Worst Spring Ever In Portland? I’d Say So!

May 31, 2011

June is only 2 hours away…really hard to believe isn’t it?  What a strange and cold spring it has been.  As meteorologists, we generally consider the three spring months (if there are 4 seasons) to be March, April, and May.  This is the only spring I remember where we’ve seen no decent warm spell.  Yes, of course we had all of three days around 70 a week or so ago, but that’s it. 

So is it the WORST SPRING EVER?  I think so…here’s why:

1.  The March-May average temperature was 49.33 degrees, the 4th coldest in Portland’s history and the coldest in 44 years!.  The 3 colder were 1955, 1964, and 1967.

2.  The March-May total rainfall (with 2 hours to go) is 14.41″  That’s the 2nd wettest in Portland’s history.  And only .09″ below the wettest year of 1997. 

So how wet were those other cold years?  All three were near or well below average rainfall-wise.  Those springs were chilly, but not wet like this year.

And how cold was the wettest spring, 1997?  Not very cool…in fact during May 1997, there was a 10 day stretch in which 7 of those days made it into the 80s!  I remember that one clearly…that was a fantastic May. 

Put those two together and I say we haven’t seen such a combination of cold and wet during the three spring months in Portland’s history, at least back to 1940, which is when airport records began.

 

Current Weather:  Nice cluster of showers really giving a soaking to the extreme SE part of the metro area this evening.  It appears that a marine push coming in from the northwest through the rest of the metro area kept the convection just to the south.  You could see a swift movement of lower clouds coming in from the northwest on our Skyline camera around 6-7pm.

Looking ahead…models are still in line for the big, brief warmup this weekend!  Easterly flow commences overhead Friday afternoon and continues through early Sunday.  850 mb temps went a little crazy on the earlier GFS (+18 deg C!), so I based an 85 degree temperature forecast Saturday from our chart, which shows a possible high between 83-88 degrees based on a +15 deg 850mb temp and offshore flow.  Most important, models are not shifting the low any closer…a very good sign of model continuity.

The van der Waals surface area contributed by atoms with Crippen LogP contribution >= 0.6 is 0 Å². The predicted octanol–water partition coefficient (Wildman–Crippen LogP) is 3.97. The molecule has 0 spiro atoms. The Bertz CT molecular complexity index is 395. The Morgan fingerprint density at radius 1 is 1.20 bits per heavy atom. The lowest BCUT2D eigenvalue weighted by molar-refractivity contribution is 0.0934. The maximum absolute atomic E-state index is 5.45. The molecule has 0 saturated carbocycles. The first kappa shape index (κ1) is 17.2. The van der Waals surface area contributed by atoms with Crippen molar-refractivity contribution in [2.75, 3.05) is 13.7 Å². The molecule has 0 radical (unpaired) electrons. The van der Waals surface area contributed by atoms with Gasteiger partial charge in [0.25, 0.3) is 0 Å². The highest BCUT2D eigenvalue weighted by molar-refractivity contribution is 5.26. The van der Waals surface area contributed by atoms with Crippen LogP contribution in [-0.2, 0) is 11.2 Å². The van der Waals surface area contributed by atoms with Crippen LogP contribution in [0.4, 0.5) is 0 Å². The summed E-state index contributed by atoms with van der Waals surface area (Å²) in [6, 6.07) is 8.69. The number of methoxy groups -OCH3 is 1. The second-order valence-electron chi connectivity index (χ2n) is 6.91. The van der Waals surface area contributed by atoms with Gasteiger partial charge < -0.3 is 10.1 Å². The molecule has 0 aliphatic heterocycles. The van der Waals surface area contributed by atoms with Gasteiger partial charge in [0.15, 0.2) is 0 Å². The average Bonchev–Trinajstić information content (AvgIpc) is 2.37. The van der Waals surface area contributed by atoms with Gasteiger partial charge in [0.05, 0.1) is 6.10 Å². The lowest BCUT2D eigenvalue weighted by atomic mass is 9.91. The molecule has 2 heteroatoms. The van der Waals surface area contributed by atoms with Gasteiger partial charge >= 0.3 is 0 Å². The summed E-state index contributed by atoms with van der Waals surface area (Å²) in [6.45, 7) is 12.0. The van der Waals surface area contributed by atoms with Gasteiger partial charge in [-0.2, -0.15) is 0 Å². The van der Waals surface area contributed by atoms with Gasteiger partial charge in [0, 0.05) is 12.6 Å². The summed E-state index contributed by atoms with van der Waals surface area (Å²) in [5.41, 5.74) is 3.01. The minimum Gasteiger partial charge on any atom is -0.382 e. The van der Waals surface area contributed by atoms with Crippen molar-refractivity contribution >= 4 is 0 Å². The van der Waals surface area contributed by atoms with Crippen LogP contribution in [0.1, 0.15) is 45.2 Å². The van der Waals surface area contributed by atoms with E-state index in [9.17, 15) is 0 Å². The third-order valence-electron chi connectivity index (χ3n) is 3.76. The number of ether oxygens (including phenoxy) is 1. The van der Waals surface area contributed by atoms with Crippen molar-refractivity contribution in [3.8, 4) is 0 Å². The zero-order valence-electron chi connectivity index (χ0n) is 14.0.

Chief Meteorologist Mark Nelsen


Willamette River: Highest in 14 Years

May 31, 2011

Here’s a nice graph from the USGS showing the past 15 years of water level on the Willamette River.  That’s right at the Morrison Street gauge.  Today it peaked at slightly over 17′, just a foot below flood stage.  That’s the highest the lower Willamette has been since early June of 1997.  As a result the city of Portland closed the East Bank Esplanade for the first time since it’s construction in the late 1990s.

Is it a coincidence that at the same time the Columbia is seeing its highest level in 14 years as well???  No, because the Willamette River is not REALLY flooding, but the Columbia River is.  The two rivers are connected in the northwest part of Portland, so if one rises the other one does as well.  If there was a ton of water flowing down the Willamette River you’d expect high water in Salem and Albany, but that’s not the case.  Right now the river is 13-14′ below flood stage at those two gauges.

So how high CAN the Willamette get in Portland?  Here are the numbers…

The two highest crests both occurred in June; similar setup with water coming in from major Columbia River flood events.

33.0′  June 7, 1894
30.0′  June  1 & 14, 1948 (Vanport Flood)
29.8′  December 25, 1964 (Winter Flood)
28.7′ February 2, 1890 (Winter Flood)
28.55′ February 9, 1996 (Winter Flood)

During the first 3 floods above (maybe the 4th), water flowed into downtown Portland, up to 5′ in spots during the 1894 flood.  You can find pictures around the Portland area showing this flood.  Imagine paddling a canoe down 3rd avenue or SW Oak St. on a sunny day in June (the image below)!


Forecast Disaster Possible: Next Weekend

May 30, 2011